The watch has a transparent case back through which we can see a well finished ETA 2824-2, that gets wound up by an oscillating mass with the name and the logo of the brand. This caliber in a 43mm case may surprise at first; but there is possibly a good reason for it, which is related to the date complication. The date ring on the outer portion of the 2824-2 caliber lands in the right place to fit the design of the dial. The 2824-2 is a very reliable caliber. The choice of this German brand does bring mechanical peace of mind.
The stainless steel buckle is simple and well polished, bearing the minimalist logo of the brand. The strap is of leather with a crocodile-like pattern. Although the dark brown strap is very comfortable, I am not the biggest fan of the crocodile pattern. The watch probably deserves a real alligator strap even if this does impact the price tag a little.
Now let’s talk about nothing less but magic. 3 things happen when you wear a Meistersinger mono-hand watch. After a few minutes you realize that you were wrong to think that it would take a long time to get used to reading the time on this display. In fact, you are fully accustomed to it already.
Secondly, your perception of time changes. You feel you are more in control of the timing of your day, because a 5 minute portion of time is represented by an angle 12 times smaller than on a normal watch. If you lose or burn 15 minutes during your day, it looks like a bit more than a minute on a classic hour-minute hand watch. This watch comes with its own therapeutic effect: once you wear it, you start to calm down and relax.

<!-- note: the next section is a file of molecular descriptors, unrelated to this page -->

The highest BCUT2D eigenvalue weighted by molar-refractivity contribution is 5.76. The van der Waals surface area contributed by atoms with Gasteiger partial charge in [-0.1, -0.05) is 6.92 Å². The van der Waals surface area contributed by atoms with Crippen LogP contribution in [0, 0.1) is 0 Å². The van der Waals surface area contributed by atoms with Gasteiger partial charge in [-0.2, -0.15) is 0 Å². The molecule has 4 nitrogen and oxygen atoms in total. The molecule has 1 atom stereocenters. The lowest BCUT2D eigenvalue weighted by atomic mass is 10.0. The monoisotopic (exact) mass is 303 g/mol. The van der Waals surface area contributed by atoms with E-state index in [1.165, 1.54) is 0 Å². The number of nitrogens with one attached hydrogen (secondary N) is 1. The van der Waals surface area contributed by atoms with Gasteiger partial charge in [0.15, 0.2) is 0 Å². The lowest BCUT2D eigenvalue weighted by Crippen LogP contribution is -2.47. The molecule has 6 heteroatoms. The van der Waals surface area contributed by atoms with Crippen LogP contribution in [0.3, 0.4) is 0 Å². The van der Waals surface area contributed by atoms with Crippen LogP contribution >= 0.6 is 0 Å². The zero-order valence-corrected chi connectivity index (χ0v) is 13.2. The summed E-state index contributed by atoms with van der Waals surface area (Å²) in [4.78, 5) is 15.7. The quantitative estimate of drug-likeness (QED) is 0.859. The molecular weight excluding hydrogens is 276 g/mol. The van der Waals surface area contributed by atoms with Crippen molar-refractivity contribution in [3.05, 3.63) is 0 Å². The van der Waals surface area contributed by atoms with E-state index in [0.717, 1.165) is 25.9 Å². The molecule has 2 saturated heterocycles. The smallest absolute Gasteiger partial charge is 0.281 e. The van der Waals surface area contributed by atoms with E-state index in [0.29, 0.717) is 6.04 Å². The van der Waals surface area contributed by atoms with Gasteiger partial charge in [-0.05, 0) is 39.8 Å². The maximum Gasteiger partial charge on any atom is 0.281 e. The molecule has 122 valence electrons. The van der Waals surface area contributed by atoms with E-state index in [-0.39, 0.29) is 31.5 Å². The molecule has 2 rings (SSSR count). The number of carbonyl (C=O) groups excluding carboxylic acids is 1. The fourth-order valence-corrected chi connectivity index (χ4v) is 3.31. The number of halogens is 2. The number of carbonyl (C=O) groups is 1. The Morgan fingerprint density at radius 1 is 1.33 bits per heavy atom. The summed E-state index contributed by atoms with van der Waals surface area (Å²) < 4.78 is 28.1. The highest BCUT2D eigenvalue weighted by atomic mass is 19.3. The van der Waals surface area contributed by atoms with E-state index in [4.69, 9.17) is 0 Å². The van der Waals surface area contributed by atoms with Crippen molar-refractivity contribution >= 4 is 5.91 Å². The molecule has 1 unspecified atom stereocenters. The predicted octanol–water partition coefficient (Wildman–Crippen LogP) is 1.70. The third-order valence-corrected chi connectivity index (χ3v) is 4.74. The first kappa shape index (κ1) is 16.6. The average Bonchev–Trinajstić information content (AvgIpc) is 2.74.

Finally, you will notice during the day that many people spot your watch and look at your wrist with a puzzled face. This is a way to stand out in the crowd with style and elegance. The brand has worked up a great design, winning several design awards, with more to come in the future, I am sure. This is one of the very few brands offering the wearer a different perception of time, for a very affordable price (MSRP of the watch reviewed is just below 1600 euros).
- The design
- The change of perception of how time flows
- The quality of the finish
- A very reliable caliber
- An alligator strap would fit the watch better
- A small caliber in a large watch
Have a look at the Meistersinger website, for more info about their single-hand watch collection.
One word; Beautiful!
There is a real retro look here – a nod back to an age when time probably did seem to flow differently in a less pressurised,more ‘gentlemanly’ age – perhaps time for a return to those values, not just watch styles. Great post
I own the 36mm neo with a blue face. It is stunning. Do yourself a favour buy a Meistersinger… anyone.
Very enjoyable read and insightful review. The more I learn of MeisterSinger, the higher it’s moved on my list of desirable timepieces. Compelling price for such attractive and classy watches. Thank you!